My former PhD supervisor asked me different times to produce false results, including complete fabrication from scratch of otherwise non-existent results. I always managed to get away from that and I have never published nor submitted anything falsified. However, I still think that this must be reported, partially because he may do that again with other students. Also, the other coauthors (including professors) have never known about this.

Unfortunately, I have no written proof of his behavior, not even email, as he has always asked me in person.

How can I proceed in such a situation?

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    Are you currently in a safe employment situation in which he cannot hurt you? – Buffy Nov 9 '20 at 18:15
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    @Buffy OP has no proof. Without evidence, this could end up in a nasty slander/libel/<whatever it is called> suit. Evidence is required. Evidently, we like to believe OP, but of course if hearsay were acceptable, a vindicative former PhD student (not saying OP is one!) could just create endless trouble to their former supervisor. – Captain Emacs Nov 9 '20 at 18:39
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    If these allegations are indeed true, previously fabricated results are probably published somewhere. In many cases fabricated results can be distinguished from actual ones with a statistical (or other type of) analysis. There are also a few websites dedicated to this kind of fraud detection, and you could possibly enlist their help. – Louic Nov 9 '20 at 19:16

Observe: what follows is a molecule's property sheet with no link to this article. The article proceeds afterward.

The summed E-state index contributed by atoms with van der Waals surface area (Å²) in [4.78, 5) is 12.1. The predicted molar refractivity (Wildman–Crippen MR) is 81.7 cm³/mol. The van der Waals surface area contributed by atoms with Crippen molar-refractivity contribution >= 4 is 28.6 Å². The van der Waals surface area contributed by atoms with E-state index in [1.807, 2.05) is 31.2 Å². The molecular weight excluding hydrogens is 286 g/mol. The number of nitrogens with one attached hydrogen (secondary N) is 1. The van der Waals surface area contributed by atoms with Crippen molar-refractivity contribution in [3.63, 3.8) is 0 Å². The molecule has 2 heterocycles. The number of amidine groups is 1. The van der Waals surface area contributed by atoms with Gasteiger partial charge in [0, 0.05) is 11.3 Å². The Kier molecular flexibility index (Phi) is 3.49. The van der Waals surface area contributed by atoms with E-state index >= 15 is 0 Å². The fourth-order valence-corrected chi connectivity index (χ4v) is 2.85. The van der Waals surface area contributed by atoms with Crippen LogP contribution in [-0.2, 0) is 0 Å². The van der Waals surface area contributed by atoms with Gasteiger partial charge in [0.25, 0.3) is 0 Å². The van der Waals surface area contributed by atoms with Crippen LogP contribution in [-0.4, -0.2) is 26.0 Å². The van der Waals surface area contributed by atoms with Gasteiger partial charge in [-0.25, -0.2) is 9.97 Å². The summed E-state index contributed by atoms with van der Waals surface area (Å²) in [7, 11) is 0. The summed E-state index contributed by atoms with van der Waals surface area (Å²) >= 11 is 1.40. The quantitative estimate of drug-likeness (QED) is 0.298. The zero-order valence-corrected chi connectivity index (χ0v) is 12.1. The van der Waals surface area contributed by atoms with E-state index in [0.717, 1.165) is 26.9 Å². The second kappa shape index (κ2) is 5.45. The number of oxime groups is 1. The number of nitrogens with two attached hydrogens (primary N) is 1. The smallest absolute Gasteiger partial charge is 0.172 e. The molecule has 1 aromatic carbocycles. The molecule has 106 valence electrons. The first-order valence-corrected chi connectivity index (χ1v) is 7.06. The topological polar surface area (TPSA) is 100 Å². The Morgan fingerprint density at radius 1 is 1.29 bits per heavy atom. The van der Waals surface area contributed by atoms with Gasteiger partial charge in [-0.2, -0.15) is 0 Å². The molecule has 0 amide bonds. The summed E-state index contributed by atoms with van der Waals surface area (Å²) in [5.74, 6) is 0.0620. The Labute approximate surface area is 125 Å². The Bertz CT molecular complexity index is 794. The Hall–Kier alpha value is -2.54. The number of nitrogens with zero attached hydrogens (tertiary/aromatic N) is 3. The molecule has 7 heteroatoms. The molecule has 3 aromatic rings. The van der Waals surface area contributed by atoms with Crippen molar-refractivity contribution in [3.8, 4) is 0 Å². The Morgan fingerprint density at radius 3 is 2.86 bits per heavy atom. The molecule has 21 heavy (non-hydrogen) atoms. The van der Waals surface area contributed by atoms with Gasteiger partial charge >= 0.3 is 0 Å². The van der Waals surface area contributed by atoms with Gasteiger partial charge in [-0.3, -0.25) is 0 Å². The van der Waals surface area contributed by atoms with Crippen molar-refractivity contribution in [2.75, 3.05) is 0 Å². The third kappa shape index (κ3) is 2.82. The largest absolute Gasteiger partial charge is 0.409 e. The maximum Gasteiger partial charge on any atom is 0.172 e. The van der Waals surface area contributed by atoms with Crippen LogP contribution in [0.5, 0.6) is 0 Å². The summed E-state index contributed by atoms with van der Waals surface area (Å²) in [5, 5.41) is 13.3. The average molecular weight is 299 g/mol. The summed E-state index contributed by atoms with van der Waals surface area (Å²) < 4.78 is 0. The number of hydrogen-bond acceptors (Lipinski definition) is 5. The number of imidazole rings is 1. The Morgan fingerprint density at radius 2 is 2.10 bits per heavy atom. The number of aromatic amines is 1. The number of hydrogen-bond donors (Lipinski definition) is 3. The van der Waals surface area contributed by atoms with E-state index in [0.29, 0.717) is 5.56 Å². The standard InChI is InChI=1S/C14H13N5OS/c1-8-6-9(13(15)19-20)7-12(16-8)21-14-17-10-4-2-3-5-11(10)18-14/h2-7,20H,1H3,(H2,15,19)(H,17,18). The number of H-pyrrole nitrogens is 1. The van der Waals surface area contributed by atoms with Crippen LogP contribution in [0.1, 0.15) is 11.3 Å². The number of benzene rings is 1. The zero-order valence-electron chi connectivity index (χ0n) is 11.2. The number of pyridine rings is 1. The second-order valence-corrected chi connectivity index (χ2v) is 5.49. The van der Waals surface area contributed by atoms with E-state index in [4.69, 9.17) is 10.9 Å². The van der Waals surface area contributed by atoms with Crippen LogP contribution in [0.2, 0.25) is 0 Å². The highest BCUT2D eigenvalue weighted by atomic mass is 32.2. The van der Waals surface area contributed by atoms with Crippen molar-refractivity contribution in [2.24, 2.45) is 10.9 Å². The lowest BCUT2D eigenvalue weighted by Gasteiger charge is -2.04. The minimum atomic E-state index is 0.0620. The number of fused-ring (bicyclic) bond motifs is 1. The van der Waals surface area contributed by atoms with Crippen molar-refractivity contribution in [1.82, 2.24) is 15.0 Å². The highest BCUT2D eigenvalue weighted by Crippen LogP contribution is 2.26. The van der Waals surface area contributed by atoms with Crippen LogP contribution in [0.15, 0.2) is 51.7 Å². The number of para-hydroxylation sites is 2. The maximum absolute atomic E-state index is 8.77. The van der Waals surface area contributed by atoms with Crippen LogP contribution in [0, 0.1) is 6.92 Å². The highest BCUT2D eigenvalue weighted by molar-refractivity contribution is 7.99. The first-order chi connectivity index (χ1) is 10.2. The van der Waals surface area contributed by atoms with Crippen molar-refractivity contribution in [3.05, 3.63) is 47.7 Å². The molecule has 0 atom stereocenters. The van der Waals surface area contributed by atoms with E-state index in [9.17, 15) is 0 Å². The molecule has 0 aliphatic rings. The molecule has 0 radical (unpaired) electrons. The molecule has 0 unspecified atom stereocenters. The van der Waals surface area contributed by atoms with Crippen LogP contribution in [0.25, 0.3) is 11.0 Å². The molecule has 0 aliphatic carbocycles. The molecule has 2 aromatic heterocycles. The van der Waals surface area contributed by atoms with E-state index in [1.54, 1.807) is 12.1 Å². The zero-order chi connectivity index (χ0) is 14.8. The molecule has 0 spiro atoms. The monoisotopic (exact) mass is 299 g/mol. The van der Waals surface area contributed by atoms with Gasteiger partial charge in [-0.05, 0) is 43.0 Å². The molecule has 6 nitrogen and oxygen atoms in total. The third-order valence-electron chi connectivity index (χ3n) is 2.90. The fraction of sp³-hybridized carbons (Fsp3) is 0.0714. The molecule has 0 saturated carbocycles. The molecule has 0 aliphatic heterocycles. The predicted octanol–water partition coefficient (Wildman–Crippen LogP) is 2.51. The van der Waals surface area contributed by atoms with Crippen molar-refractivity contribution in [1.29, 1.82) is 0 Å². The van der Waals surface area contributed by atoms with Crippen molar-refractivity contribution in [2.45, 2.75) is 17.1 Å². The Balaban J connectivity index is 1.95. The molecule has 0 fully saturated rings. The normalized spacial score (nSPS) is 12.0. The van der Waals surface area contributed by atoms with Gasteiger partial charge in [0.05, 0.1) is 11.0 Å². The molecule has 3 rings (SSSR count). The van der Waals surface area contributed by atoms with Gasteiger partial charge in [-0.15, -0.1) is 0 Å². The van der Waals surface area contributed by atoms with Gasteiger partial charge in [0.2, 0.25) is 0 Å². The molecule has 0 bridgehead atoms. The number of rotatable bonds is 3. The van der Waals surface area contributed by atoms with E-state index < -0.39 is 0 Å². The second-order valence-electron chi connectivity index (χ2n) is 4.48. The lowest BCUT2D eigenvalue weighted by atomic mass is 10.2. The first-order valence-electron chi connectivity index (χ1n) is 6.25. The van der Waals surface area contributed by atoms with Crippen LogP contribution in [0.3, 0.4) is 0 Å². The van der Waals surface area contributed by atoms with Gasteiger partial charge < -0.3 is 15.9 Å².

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    It would be legal to record conversations in some jurisdictions. If you want to go hard, look up what the law is in your jurisdiction. – Azor Ahai -him- Nov 9 '20 at 19:40
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    @CaptainEmacs this isn't hearsay. Hearsay would be if somebody told OP this happened and then OP tried to turn the supervisor in. It is still a potential issue that the supervisor would be believed over the student though. – Kat Nov 10 '20 at 3:30

If a professor wants to falsify data now, the professor probably falsified data in the past. Look through previous publications by that professor for data that is obviously falsified.

Plagiarized images are the most commonly detected form of fabrication. Not all image reuse is falsified data, but if two publications present the same image data as if they were recorded separately, this is proof of falsification.

People who falsify data are likely to engage in other academic misconduct, such as plagiarism.


Proving anything without evidence is very tricky. You can easily find yourself in a difficult situation.

However, it is likely that you are not the only person your former supervisor approached with such requests. Your best chance is to find others who can back up your claim with their independent accounts. Find the list of the former PhD students of this supervisor and try to get in touch with them to see if they have something they want to share.

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    Or possibly someone in an ethics department at the school can help with this? – Kat Nov 10 '20 at 18:12
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    Proving anything without evidence is impossible. – Thomas Markov Nov 11 '20 at 17:48
  • @ThomasMarkov You have a point that "proving" and "evidence" is equivalent. I guess the answer means "Getting this behaviour to be punished without evidence...". And that's not a foregone conclusion. In some situations it is relatively easy to get people punished on scant evidence. Here, it's not. So, if Dmitry would change the "Proving" into "Getting .. punished", the statement still stands and is probably more meaningful. – Captain Emacs Nov 11 '20 at 21:20